Sukkot'Each year the rabbis' arrival was a reason to celebrate'

In Calabria, rabbis and farmers continue a 2,000-year-old etrog tradition

Locals have seen Jews coming to harvest the cherished fruits from time immemorial, and welcome them as family and a key economic mainstay

Rabbis and locals at the Sukkot event at the Museo del Cedro (Citron Museum) in Santa Maria del Cedro. Holding the lulav is rabbi Moshe Lazar. (Credit: Photographer Pino Lo Tufo. Courtesy of Angelo Adduci)
Rabbis and locals at the Sukkot event at the Museo del Cedro (Citron Museum) in Santa Maria del Cedro. Holding the lulav is rabbi Moshe Lazar. (Credit: Photographer Pino Lo Tufo. Courtesy of Angelo Adduci)

MILAN — The life of Angelo Adduci has always been infused with the smell of citrons.

“I grew up among the citron trees cultivated by my family,” he tells The Times of Israel.

Adduci, 56, is the president of the Consorzio del Cedro di Calabria (Calabria Citron Consortium), the association of local citron farmers. He is a small farmer himself, and lives in the town of Santa Maria del Cedro, at the core of the Riviera dei Cedri. It’s an area about 40 kilometers (25 miles) long on the shores of the Calabria region, the toe of Italy’s boot.

A view on the Riviera dei Cedri. (Courtesy of Angelo Adduci)

For centuries, the farmers of the Riviera have grown citrons that are considered among the best in the world: the cedro qualità liscio Diamante, or the “Smooth Diamante citron.” These citrons, named after the town of Diamante, are among the most requested as etrogim for the festival of Sukkot.

Every year, during the summer, several rabbis from all over the world move to the Riviera to harvest the best fruits and send them to Jewish communities in the US, Israel, Russia, Canada, UK and the rest of the world.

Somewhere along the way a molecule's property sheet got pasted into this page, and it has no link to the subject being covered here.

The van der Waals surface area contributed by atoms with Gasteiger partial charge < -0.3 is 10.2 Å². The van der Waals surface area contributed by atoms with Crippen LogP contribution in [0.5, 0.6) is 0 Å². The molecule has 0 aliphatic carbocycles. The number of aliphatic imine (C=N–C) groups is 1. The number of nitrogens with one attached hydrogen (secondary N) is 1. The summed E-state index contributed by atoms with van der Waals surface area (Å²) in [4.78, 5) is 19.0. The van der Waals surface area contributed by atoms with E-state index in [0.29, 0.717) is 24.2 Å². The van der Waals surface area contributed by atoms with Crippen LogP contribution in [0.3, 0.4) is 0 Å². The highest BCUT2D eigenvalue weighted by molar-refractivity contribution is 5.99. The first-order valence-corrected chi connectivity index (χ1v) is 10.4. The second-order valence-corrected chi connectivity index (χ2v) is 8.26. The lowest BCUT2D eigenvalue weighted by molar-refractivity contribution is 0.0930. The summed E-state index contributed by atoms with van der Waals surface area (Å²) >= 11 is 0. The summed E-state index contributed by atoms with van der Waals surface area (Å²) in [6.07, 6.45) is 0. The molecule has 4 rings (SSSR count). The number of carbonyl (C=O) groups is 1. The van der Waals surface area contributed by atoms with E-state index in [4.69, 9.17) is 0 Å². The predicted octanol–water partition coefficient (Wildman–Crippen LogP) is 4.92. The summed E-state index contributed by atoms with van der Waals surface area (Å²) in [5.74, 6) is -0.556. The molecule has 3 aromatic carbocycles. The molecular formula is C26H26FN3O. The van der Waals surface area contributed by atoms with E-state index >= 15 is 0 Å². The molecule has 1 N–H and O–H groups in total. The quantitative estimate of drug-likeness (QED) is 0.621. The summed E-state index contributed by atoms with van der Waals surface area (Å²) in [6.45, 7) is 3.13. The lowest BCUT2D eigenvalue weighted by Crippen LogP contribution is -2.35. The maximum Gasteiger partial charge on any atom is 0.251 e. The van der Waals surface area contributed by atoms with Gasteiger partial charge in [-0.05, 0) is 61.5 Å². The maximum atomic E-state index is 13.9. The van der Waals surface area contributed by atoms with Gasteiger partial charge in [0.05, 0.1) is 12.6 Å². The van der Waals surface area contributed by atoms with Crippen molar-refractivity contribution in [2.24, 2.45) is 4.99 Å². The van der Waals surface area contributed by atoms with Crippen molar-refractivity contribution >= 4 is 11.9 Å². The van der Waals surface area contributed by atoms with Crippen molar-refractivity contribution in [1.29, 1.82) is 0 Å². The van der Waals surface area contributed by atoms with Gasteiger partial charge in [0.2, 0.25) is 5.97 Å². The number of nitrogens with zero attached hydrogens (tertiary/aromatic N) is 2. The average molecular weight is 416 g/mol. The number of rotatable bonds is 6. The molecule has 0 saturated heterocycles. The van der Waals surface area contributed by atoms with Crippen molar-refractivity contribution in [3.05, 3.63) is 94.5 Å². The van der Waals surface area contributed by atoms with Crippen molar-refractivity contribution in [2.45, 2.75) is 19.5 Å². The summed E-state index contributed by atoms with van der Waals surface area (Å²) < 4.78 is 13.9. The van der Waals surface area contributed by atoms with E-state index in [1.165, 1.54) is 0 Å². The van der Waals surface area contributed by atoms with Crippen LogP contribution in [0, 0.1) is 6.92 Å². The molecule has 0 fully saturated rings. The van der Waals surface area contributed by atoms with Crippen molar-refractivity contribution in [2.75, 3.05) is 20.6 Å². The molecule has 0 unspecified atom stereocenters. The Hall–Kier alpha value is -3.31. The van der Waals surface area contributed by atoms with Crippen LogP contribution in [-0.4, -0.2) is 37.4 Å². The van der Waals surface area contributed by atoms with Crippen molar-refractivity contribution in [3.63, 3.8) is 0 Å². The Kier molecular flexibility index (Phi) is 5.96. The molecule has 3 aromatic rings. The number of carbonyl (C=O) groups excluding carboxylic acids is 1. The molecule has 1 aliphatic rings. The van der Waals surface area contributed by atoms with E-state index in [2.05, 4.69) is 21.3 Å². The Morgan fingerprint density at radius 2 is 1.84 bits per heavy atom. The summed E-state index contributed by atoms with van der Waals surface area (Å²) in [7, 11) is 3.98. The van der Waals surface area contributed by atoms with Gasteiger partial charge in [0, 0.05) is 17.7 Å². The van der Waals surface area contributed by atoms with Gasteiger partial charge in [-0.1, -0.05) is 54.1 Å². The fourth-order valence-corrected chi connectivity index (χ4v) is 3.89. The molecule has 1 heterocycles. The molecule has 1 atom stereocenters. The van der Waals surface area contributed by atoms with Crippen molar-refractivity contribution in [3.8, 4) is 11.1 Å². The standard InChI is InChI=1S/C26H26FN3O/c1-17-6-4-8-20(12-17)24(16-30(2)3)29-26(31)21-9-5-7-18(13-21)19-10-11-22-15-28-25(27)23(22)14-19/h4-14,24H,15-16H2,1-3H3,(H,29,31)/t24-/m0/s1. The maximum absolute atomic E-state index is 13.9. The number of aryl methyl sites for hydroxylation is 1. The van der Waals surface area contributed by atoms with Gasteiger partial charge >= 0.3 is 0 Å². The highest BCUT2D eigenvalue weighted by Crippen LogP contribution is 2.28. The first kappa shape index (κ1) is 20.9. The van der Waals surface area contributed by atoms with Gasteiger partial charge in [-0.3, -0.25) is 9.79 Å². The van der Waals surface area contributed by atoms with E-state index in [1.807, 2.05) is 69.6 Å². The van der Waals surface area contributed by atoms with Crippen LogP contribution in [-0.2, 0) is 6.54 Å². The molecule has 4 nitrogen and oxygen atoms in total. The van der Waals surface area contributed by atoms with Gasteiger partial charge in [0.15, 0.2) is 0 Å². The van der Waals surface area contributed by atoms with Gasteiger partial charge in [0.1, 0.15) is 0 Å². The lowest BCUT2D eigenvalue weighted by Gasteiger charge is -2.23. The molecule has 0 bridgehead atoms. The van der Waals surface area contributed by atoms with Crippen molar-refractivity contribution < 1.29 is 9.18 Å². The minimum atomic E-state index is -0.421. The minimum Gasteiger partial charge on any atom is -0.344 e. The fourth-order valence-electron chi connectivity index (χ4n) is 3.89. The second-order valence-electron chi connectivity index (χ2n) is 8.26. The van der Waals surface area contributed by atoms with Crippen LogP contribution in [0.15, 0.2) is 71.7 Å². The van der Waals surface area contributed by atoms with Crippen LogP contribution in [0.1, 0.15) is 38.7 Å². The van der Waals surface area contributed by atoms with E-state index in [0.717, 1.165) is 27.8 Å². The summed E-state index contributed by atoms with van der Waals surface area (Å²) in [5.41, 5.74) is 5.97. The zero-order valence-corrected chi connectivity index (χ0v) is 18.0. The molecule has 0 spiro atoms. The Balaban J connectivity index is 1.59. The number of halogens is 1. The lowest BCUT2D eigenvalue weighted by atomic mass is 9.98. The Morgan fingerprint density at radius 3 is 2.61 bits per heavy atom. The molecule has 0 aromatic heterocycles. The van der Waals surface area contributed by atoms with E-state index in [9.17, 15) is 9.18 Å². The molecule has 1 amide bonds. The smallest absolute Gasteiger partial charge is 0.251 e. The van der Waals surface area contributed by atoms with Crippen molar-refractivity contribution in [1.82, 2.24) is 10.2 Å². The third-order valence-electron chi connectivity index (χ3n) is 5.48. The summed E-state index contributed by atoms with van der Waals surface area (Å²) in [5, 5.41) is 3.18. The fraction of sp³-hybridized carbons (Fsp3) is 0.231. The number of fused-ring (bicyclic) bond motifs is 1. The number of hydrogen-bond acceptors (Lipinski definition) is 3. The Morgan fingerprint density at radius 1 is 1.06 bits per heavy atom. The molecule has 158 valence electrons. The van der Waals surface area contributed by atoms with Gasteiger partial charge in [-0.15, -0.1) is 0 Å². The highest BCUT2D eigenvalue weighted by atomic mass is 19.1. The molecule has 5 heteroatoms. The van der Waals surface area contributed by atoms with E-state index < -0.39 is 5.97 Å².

The Calabrian etrogim are very popular and are especially in demand within the Chabad-Lubavitch communities, whose late Rabbi Menachem Mendel Schneerson recommended using this specific variety for use on the Sukkot holiday.

In the last decades, six or seven different groups have been settling in Calabria over the summer, totaling about 20 or 30 people. They rent out local houses, including one to serve as a synagogue for a daily minyan.

The Riviera features a unique microclimate, where the warm air from the sea meets the cold air from the mountains, creating the ideal habitat for the delicate citron trees. The region’s friable soil is very suitable for the species’s short roots.

This year, however, a frost destroyed over 90% of the crop.

“The citron trees are very fragile, they can’t survive temperatures below -4 degrees Celsius (25 Fahrenheit), and in this past winter it got to -8 (17.6 Fahrenheit). We have planted over 4,000 new trees to replace the ones that died, but it takes four years for them to start bearing fruits,” Adduci sighs.

To the local people of Riviera dei Cedri, the etrogim are as important as they are to the rabbis, as they are of key economic value. Calabria remains one of Italy’s poorest and least developed regions, and the Jewish demand for etrogim represents an important boost for the economy of the Riviera. The rabbis pay between 3 and 12 euros ($3.50 – $14) apiece. The rest of the crop is sold to the food or the cosmetic industry for 1 or 2 euros per kilogram (2.2 lbs).